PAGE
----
How the role of police has evolved – Through crime prevention, emergency response and investigation, law enforcement officials are integral members of the communities they serve. #Police
How the role of police has evolved
There are 800,000 sworn law enforcement officers now serving in the United States, according to the National Law Enforcement Officers Memorial Fund. The Canadian Encyclopedia says that, as of 2018, there were approximately 68,500 police officers serving in Canada. Police are responsible for keeping citizens safe and enforcing the law. Through crime prevention, emergency response and investigation, law enforcement officials are integral members of the communities they serve.
While law enforcement officials are now vital components of every community, these figures have not existed since the beginning of civilization. In fact, police forces are a relatively modern invention, according to Gary Potter, a crime historian at Eastern Kentucky University. During early American colonization, policing was informal and part-time employment. Also, those who were tasked with keeping order were paid through a for-profit, privately funded system. Peace and order also was maintained by volunteers who provided a “night watch” system that was not very efficient.
The common law and system of sheriffs, constables, watchmen, and stipendiary justice known in England was at the roots of early policing in the United States. Early Americans were weary of establishing standing police forces. However, as America continued to grow through immigration, and rural communities evolved into urban cities, crime increased. Citizens began to band together into “committees of vigilance” that took lawfulness into their own hands, not always with success.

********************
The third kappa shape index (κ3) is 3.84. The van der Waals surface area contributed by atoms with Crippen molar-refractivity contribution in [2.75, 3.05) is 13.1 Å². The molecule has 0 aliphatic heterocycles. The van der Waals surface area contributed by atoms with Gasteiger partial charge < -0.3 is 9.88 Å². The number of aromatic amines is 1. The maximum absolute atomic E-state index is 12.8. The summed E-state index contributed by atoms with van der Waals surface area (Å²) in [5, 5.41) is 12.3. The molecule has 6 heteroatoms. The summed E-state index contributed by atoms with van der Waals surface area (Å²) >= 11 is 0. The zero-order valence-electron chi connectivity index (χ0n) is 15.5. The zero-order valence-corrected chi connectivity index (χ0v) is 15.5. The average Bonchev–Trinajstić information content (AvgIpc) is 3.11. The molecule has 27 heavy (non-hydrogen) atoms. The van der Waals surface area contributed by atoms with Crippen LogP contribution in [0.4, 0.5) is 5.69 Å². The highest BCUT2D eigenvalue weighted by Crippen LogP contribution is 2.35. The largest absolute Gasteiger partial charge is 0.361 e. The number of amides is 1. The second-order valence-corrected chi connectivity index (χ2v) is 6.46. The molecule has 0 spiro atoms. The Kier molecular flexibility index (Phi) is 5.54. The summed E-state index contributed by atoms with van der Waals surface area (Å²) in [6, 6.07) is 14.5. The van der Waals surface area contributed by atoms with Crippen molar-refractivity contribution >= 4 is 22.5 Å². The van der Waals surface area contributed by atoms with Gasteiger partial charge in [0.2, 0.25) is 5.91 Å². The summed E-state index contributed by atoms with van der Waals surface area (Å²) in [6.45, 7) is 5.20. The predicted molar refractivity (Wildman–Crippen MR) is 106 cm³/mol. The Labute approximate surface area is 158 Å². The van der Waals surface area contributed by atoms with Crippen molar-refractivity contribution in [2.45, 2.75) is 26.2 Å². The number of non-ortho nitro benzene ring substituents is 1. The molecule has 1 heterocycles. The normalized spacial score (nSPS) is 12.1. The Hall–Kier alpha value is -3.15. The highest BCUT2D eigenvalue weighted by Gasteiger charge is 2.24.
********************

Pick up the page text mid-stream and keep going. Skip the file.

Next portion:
By the mid-19th century, it became clear that earlier attempts at maintaining order were largely ineffectual. Middle-class frustration with the deterioration of cities and infrastructure led to the passage of laws that regulated public behavior and created new police forces and penitentiaries. The first police departments in the United States were in Boston and formed in 1838. New York City developed its own forces in 1844, and other cities quickly followed suit. By the 1880s, almost every major city in the country had a police force. The primary roles of police departments were to prevent crime and keep order. It wasn’t until the 1850s that detective units began to appear.
A similar evolution took place in Canada. Early policing was predominantly a local concern with municipalities following French and English traditions of constabularies or watchmen systems. Just like it was in the United States, the early 19th century was a time of change for the Canadian police force. After the establishment of England’s Metropolitan Police in London, Canada developed its own law enforcement system as a public system that required the consent of fellow citizens. In addition, thanks to Canada’s vast frontier, Prime Minister John A MacDonald established the North-West Mounted Police in the mid-1800s to enforce laws in the region. That force was initially 150 members, and would later be renamed the Royal North-West Mounted Police.
The police have a storied past with responsibilities that have evolved considerably through the years.
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